I love handrolled roses, ever since the Valentine’s Day of my engagement to my now-husband. He was living on the tiny Greek island where we later were married and lived together for a year. I came down from Athens for the Valentine’s weekend, bringing with me a bouquet of my favorite roses: ivory tinged with red. (Why should guys have all the fun of giving roses?) But a Greek island with a population of 200 souls in the depths of winter doesn’t have roses for sale, or any kind of flower for that matter. With absolutely no craft supplies or know-how, my then-fiance made me a huge bouquet of paper roses out of … paper towels. I still have this bouquet, and I expect I always will.
To continue in the tradition of handrolled roses that cost absolutely nothing, I decided to make a little centerpiece for our Valentine’s dinner. I was inspired by this beautiful kissing ball made by the very talented Kristin of My Uncommon Slice of Suburbia. It wasn’t just the finished product that drew me to this project – it was the fact that she used a wiffle ball for the base.
As much as I love reading about creative diy projects on blogs, most of the time I end up sighing and saying, “well, if we had Michael’s in Greece, maybe I could do that.” Or, “well, if I had extra money to buy ____, maybe I could do that.” When Kristin wrote:
I really wasn’t in the mood to leave the house for a styrofoam ball, this wiffle ball worked just fine.
it hit me: I never have the stuff you’re supposed to have. And yet, I actually have a styrofoam ball. (I definitely don’t have a wiffle ball – although ping pong balls are another story!)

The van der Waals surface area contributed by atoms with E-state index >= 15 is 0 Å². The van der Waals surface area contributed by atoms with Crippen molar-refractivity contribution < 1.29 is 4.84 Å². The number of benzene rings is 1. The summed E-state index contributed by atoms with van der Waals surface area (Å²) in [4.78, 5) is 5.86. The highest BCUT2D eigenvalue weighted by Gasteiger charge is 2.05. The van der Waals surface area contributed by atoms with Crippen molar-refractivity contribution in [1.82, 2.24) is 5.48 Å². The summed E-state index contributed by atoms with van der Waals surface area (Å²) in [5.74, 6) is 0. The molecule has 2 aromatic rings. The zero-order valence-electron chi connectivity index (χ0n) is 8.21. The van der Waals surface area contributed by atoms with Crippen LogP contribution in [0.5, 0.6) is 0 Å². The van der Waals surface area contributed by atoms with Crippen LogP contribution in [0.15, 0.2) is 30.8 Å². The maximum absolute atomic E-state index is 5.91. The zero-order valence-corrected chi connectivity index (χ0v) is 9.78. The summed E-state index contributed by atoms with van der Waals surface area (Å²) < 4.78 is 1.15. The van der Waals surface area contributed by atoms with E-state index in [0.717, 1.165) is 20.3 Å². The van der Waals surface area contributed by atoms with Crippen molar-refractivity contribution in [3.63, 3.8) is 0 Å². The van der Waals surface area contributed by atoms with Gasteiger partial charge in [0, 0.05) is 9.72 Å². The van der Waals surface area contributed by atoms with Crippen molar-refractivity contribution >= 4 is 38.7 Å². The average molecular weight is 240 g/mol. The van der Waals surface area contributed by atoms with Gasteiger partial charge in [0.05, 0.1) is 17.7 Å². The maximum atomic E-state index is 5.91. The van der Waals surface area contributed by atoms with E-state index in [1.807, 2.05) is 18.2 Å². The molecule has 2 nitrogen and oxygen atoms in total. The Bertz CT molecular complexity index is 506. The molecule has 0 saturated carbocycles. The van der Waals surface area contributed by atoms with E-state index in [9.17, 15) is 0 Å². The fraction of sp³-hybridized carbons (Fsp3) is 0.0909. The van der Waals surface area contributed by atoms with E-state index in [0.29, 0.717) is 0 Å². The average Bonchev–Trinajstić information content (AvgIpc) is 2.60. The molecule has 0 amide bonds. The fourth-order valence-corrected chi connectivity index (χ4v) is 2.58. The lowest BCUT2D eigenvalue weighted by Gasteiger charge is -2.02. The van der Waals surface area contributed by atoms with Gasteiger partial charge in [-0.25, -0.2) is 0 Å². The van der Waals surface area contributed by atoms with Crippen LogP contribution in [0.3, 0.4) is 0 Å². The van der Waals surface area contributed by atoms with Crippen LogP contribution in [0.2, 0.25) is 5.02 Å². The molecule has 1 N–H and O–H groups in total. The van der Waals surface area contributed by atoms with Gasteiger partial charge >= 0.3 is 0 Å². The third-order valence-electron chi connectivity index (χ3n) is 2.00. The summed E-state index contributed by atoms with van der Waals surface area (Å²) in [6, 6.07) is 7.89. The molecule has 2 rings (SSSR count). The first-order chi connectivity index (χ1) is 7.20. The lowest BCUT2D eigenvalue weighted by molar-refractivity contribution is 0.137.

So I decided to give it a try. However, the project calls for fabric. Unlike every other female blogger on the planet, I don’t have a fabric stash. Things are far too tight financially for me to go running off to the fabric store. However I never throw anything away if I think it will come in handy. We had attended a wedding in August, and I still had the little circles of tulle that wrapped the Jordan almonds handed out at the wedding. Two circles of pink tulle and two circles of white.
I followed Kristin’s tutorial on making handrolled roses, but had to make a few changes because of my materials.
First, I cut around and around the circle from the outside in, ending up with a very long strip.
I rolled the strip until the flower was big enough,
then secured it with a pin and kept going until I ran out of fabric.
Kristin uses a glue gun, but the tulle was so fragile that I decided to sew it instead. I sewed across the bottom of each flower, one third of the way up, and wrapped the stitches around the side to flare the top (blossom end).
Then I put a pin through the center of each blossom,
and pulled it as far down as I could inside the blossom,
and stuck it into the styrofoam ball.
At this point it became obvious that I didn’t have anywhere near enough tulle to make a kissing ball like Kristin’s. Instead, I decided to turn it into a bouquet of roses. I used the white tulle to wrap the bouquet, pinning the white fabric to the bottom of the styrofoam ball.
I liked Kristin’s idea of setting it on a candlestick. I tied a pink bow on a candlestick and set the bouquet on top. I may not ultimately keep it in the candlestick as I work out the rest of the centerpiece.
A nice thing about this project is that in addition to being free, I can easily take it apart and reuse the white tulle, the pins, and the styrofoam ball in other projects. The pink tulle flowers, even without the ball and pins, will not lose their shape, since they’ve been stitched, and the whole thing can be easily reassembled next year if I want to. I think free and reuseable in other projects is even more frugal than free!
Happy Valentine’s Day!
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